08 April 2012

Sexuality Unchained: A Guide To Our True Nature

Something is not quite right. I’ve always felt this way; like society was wearing pants two sizes too small and nobody felt comfortable enough to tell it so. As a kid, I looked out over my neighborhood from the end of my cul-de-sac at the top of a hill and saw rows of houses lined up, facing each other. In each of those houses lived a man and a woman, and often they had their children living with them as well. There they were, like eggs in a carton, each containing their own yellow yolk and clear white filling, just like we were all taught they did.

You break open all of those eggs and weird things start popping out with frightening regularity. Double yolks and half-formed chicks. Cheating spouses, homosexuals and fragile, broken families. The symphony of nature that we are taught we are all a part of starts to sound a little off key. The discord builds in your ear and grows, but everyone smiles and hums along as if the tune is pitch-perfect.

Why do we find it so hard to fit into a system that we supposedly evolved into? That is what they tell us, you know? Even Charles Darwin, the man smart and disciplined enough to develop the theory of evolution through natural selection, had us pegged as an exclusively monogamous species that came down from the treetops in small family units. The field of evolutionary psychology has interpreted our behavior through that same mindset as if we are acting in harmony with nature, but we somehow cannot help but deviate.

If I were interested in learning what a human’s true nature is, where would I start? Would I look at the customers walking through the doors of a Walmart? Would I scan the crowd of a sporting event? Would I sit in the back of a church and take notes on the worshippers? I think I might actually start a little more basic than all of that. I would look to the animal kingdom, from which we evolved, for clues. After all, we’re talking about nature.

We share roughly 98.4% of the same genetic material as two other species of apes; chimpanzees and bonobos. If you want to talk about our nature, as in the lifestyle that the last 3 billion years of biological evolution has borne within us, I can think of no better models for study. We are separated from chimps and bonobos by 5 million years, which is hardly a blink in evolutionary terms. So, why do we find ourselves so far removed from the lifestyles of our closest cousins?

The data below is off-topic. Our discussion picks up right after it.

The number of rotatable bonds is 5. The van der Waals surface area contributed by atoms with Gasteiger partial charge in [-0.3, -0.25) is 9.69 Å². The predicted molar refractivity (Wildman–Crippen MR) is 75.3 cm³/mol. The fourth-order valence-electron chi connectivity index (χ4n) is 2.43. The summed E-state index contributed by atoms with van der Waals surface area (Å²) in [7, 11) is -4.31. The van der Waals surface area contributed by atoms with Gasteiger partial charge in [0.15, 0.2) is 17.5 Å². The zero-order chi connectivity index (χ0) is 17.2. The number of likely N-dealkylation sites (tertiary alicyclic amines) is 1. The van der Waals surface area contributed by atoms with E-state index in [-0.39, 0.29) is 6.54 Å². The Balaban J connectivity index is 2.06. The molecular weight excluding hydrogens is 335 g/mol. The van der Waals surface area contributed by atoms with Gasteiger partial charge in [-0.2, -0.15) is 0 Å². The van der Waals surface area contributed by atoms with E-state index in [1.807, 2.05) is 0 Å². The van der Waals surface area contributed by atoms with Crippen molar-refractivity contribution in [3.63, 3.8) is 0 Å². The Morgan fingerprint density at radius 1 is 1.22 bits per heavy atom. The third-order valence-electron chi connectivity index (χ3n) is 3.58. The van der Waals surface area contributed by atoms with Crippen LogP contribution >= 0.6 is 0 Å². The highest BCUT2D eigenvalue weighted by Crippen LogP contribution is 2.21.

Let’s understand first what we’re really comparing here. The standard narrative of human sexuality describes us as monogamous; naturally inclined to arrange ourselves in nuclear families. We can even take that a bit further to note that our agendas, as males and females, supposedly play against each other; each desiring different things. The male looks for a suitable mother for his child and ensured paternity while the female seeks security and resources. And included in this exchange is, hypothetically, guaranteed sexual access. In short, Darwin says we’re all whores.

So what do we see when we look to our evolutionary cousins? The closest monogamous ancestor we have isn’t even an ape, it’s a monkey: the gibbon. Gibbons, in addition to being monogamous, are characterized as being unintelligent, unsocial, isolated and very infrequent maters. Other monogamous species down the evolutionary line reflect the same characteristics. Does that sound like humans to you?

Chimps and bonobos, however, seem to reflect a lot more human behavior. They’re highly intelligent, highly social, and if you haven’t by now heard of the bonobo’s infamous libido, consider yourself sheltered. The one thing separating these two species would have to be their overall demeanor; bonobos are a peaceful and hypersexual bunch who live in matriarchal communities, while chimps are quite vicious, living in male-dominated clans. Both species, however, are bound by multi-female, multi-male sexual relationships.

Which one are we most like? Most biologists would have you believe that we are most like the chimps. We, too, live in male-dominated societies, as if through nature, and it’s hard to argue against the notion that we are anything but warlike. But those differences that I noted between chimps and bonobos are much more stark when we compare the biology of each species’ females.

Chimps only have sex when they’re ovulating. This small window of time is announced by the swelling of the female’s genitals and the limited “fire sale” of sex ends up creating a market and competition, resulting in male aggression, and hoarding of sexual opportunity. Bonobos don’t announce their ovulation and are pretty much down for having sex with anyone at any time. In fact, bonobo females are almost as attracted to each other as they are to the males.

When bonobos couple, they embrace each other, share a long gaze, and intercourse takes place in a number of positions, including face-to-face. They can do this because the female’s genitals are oriented toward their front, like a human’s. Chimps mate quickly, from behind, and without showing much affection. There’s no need to exhaust you with more examples. By now it should be clear that the bonobo is the most relevant model we have for discovering the nature that underlies all of our societal programming.